Does the LEGO Movie show that toys are cinema’s last hope?

With the LEGO Batman Movie and the LEGO NINJAGO Movie due for release next year, it is easy to forget just what an unexpected delight the LEGO Movie was. With no expectations for anything other than a glorified 90 minute toy commercial, the multi-layered movie managed to take the box office by storm and earn critical acclaim.

Flickering Myth have run a piece that is well worth reading, arguing that in a time of franchise fatigue thanks to endless reboots, sequels and alternate realities that toys and theme parks give filmmakers the opportunity to get a reasonable budget to make something original.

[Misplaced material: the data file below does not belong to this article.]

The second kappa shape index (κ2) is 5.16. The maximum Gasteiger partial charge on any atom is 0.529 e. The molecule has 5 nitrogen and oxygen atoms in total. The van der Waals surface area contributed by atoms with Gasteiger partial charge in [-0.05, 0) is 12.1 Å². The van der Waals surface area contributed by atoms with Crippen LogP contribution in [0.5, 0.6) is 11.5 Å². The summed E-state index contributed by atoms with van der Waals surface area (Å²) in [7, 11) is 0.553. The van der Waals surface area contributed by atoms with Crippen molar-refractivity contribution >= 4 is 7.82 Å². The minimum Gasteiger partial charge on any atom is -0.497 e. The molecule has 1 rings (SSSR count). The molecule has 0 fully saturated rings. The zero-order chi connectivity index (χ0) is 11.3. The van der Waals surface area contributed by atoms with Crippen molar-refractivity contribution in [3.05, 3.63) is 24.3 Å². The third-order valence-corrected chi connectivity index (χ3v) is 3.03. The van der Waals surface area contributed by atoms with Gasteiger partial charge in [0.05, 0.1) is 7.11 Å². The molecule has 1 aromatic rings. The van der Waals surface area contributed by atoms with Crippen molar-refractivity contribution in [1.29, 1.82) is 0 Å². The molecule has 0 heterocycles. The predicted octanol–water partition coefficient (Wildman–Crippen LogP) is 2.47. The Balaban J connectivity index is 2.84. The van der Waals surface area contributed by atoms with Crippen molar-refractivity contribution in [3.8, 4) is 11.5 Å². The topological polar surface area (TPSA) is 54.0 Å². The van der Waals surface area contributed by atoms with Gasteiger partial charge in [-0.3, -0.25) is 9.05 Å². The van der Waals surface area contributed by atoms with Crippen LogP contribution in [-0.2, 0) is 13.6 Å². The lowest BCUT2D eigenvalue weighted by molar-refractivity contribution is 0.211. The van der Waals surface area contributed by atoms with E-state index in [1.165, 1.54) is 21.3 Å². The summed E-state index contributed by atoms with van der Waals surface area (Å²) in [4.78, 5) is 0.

Here is an excerpt from the article, arguing that toys allow more scope than existing franchises:

There is no collected preconceived idea of what these worlds are. Sure, a character has a name but they don’t have a personality. Where as Batman has an immense back catalog in a variety of media, a movie based on Stretch Armstrong only has the stories unspooled from your childhood imagination to compete with. With no canon, there is no other story to prefer. Admittedly, this makes Stretch Armstrong’s stories more personable, but the lack of baggage gives filmmakers the ability to tell any story they want to tell.


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